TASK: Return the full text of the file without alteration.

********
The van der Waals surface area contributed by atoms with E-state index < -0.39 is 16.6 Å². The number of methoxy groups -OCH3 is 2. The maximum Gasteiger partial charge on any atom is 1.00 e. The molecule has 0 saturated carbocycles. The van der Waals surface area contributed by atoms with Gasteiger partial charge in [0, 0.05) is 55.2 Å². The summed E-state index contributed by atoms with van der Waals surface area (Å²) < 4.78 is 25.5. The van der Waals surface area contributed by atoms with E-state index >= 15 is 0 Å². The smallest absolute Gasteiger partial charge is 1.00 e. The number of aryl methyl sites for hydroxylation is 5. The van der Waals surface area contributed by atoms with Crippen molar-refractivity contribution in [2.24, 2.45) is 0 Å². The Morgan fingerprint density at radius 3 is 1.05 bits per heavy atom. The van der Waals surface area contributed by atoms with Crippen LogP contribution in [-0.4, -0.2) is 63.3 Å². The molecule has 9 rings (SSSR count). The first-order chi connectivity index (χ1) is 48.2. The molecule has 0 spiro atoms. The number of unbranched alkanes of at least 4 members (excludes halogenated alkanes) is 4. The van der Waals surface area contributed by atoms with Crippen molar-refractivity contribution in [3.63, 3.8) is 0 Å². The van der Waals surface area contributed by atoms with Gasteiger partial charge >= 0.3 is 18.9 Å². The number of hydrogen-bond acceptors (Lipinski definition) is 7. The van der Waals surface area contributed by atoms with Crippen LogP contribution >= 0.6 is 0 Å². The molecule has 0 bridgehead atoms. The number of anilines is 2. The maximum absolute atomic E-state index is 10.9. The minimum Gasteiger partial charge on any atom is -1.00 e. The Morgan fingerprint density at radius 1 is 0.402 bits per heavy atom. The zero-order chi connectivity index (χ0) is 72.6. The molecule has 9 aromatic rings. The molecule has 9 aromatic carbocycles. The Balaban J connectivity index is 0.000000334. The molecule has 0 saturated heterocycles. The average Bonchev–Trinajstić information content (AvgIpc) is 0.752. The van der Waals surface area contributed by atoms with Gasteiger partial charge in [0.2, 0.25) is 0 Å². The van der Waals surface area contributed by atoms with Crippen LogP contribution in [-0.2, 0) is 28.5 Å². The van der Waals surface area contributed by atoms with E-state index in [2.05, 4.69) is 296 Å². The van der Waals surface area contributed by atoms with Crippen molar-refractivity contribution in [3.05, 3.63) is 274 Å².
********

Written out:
The van der Waals surface area contributed by atoms with E-state index < -0.39 is 16.6 Å². The number of methoxy groups -OCH3 is 2. The maximum Gasteiger partial charge on any atom is 1.00 e. The molecule has 0 saturated carbocycles. The van der Waals surface area contributed by atoms with Gasteiger partial charge in [0, 0.05) is 55.2 Å². The summed E-state index contributed by atoms with van der Waals surface area (Å²) < 4.78 is 25.5. The van der Waals surface area contributed by atoms with E-state index >= 15 is 0 Å². The smallest absolute Gasteiger partial charge is 1.00 e. The number of aryl methyl sites for hydroxylation is 5. The van der Waals surface area contributed by atoms with Crippen molar-refractivity contribution in [2.24, 2.45) is 0 Å². The Morgan fingerprint density at radius 3 is 1.05 bits per heavy atom. The van der Waals surface area contributed by atoms with Crippen LogP contribution in [-0.4, -0.2) is 63.3 Å². The molecule has 9 rings (SSSR count). The first-order chi connectivity index (χ1) is 48.2. The molecule has 0 spiro atoms. The number of unbranched alkanes of at least 4 members (excludes halogenated alkanes) is 4. The van der Waals surface area contributed by atoms with Crippen molar-refractivity contribution in [3.63, 3.8) is 0 Å². The van der Waals surface area contributed by atoms with Gasteiger partial charge >= 0.3 is 18.9 Å². The number of hydrogen-bond acceptors (Lipinski definition) is 7. The van der Waals surface area contributed by atoms with Crippen LogP contribution >= 0.6 is 0 Å². The molecule has 0 bridgehead atoms. The number of anilines is 2. The maximum absolute atomic E-state index is 10.9. The minimum Gasteiger partial charge on any atom is -1.00 e. The Morgan fingerprint density at radius 1 is 0.402 bits per heavy atom. The zero-order chi connectivity index (χ0) is 72.6. The molecule has 9 aromatic rings. The molecule has 9 aromatic carbocycles. The Balaban J connectivity index is 0.000000334. The molecule has 0 saturated heterocycles. The average Bonchev–Trinajstić information content (AvgIpc) is 0.752. The van der Waals surface area contributed by atoms with Gasteiger partial charge in [0.2, 0.25) is 0 Å². The van der Waals surface area contributed by atoms with Crippen LogP contribution in [-0.2, 0) is 28.5 Å². The van der Waals surface area contributed by atoms with E-state index in [2.05, 4.69) is 296 Å². The van der Waals surface area contributed by atoms with Crippen molar-refractivity contribution in [3.05, 3.63) is 274 Å².